It was a relief to see the church tower of Braunston. It was midday and a discussion was had on whether to stop and moor.

 

 

First a service stop and a quick walk to Midland Chandler. A boat was already on the service mooring but we had just enough room to get in front. It did mean the bow stuck out into the channel not a problem because this was to be a very rapid stop.



Ian came back with three litre containers of blue loo. He then went to empty our full cassette. But a problem...the Elsan basin was completely filled with poo!!! And I mean just poo. Looked as if someone had been collecting it in a bag instead of using their toilet. It was gross!!!! We should have phoned it into CRT but forgot. Will try and remember tomorrow!

We didn't stop at Braunston, well it was too early, not even lunchtime. So after stopping at another service point on the way to the lock, Ian was dropped off by the marina bridge with the windlass. Another boat was waiting, great a locking buddy but why was it across the entrance?


Turns out this was a lone boater on her first outing this year and had only had the boat since last November. What a learning curve, not just to do the broad Braunston locks but also Braunston tunnel with the S bend toward the end! Anyway she was very glad of Ian's help, I told her we could try to enter the locks together something she didn't think she was up to doing. Big thumbs up, high praise indeed from Ian and a cry of 'Girl Power' from her as we sailed in side by side! I wish her all the best, one very amazing lady.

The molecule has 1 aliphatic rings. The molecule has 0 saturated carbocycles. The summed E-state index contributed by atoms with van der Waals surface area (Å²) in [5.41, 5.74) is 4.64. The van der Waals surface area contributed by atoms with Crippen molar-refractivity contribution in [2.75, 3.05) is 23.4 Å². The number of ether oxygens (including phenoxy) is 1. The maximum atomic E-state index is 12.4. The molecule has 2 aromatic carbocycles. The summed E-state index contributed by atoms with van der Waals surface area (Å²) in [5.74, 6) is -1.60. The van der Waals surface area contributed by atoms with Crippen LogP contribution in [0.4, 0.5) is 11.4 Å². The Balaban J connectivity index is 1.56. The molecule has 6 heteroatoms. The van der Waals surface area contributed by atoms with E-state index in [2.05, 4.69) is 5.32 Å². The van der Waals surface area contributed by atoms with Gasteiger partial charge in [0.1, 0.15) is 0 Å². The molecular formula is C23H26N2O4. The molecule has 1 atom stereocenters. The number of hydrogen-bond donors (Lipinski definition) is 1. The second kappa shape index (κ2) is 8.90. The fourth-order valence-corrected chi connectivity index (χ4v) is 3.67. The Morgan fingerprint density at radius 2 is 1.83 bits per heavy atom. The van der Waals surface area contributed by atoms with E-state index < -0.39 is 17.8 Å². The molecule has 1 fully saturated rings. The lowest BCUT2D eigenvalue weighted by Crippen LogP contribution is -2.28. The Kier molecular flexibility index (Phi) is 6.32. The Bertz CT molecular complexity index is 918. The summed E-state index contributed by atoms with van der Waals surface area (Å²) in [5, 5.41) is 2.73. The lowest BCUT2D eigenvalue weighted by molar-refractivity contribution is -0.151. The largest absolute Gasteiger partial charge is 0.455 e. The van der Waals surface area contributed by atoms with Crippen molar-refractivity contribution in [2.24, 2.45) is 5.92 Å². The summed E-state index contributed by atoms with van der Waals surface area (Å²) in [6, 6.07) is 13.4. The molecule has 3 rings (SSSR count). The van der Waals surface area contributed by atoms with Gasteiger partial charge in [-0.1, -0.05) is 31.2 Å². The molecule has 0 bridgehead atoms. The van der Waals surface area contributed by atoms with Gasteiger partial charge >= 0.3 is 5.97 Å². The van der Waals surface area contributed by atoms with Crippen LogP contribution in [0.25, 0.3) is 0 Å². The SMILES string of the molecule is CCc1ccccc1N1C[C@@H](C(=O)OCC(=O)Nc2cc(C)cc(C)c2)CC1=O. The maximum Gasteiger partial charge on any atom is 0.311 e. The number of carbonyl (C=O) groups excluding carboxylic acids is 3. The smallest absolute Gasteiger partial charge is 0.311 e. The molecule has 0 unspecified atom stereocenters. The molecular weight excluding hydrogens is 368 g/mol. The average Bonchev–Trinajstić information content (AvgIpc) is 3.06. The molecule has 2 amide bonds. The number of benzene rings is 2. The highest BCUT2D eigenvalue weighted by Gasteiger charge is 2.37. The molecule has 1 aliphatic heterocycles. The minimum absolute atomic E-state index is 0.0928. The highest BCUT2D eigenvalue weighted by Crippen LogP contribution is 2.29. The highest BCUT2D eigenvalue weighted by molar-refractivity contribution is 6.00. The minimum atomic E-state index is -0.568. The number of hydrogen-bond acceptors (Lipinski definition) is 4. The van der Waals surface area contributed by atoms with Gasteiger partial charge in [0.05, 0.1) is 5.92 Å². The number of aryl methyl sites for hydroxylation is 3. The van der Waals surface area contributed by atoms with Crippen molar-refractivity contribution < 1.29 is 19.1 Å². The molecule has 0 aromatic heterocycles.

Extremely low pound between lock 5 & 6

Top Lock


 

We moored at the top, gave a sigh of relief that we didn't have to do the tunnel today. That S toward the south portal is horrible, if you happen to meet another boat at that point it is really difficult not to scrape the tunnel side. So we made fast, got ourselves settled, tried the internet....nothing! Okay see if we have TV....nothing. Try the satellite...nothing. Was there a phone signal...no. We swore, not just once but several times! So that blooming tunnel had to be done after all and yes we met another boat but luckily not by that S bend!









Moorings were now becoming crucial. Very few with any piling before the start of the Buckby Flight and that in my book, was not going to happen today. And we come across a fat boat. Groan suddenly realised we were back in wide beam territory. Why have they been made so wide? The earlier boats were about 10ft 6" to 12 feet most exceptable and was no hindrance to other boats boats. Now at nearly 14 feet across it got ridiculous!With the state of the canals, no vegetation cut back and the overgrowth impeding the channel, its almost impossible to pass without scratching one's paintwork.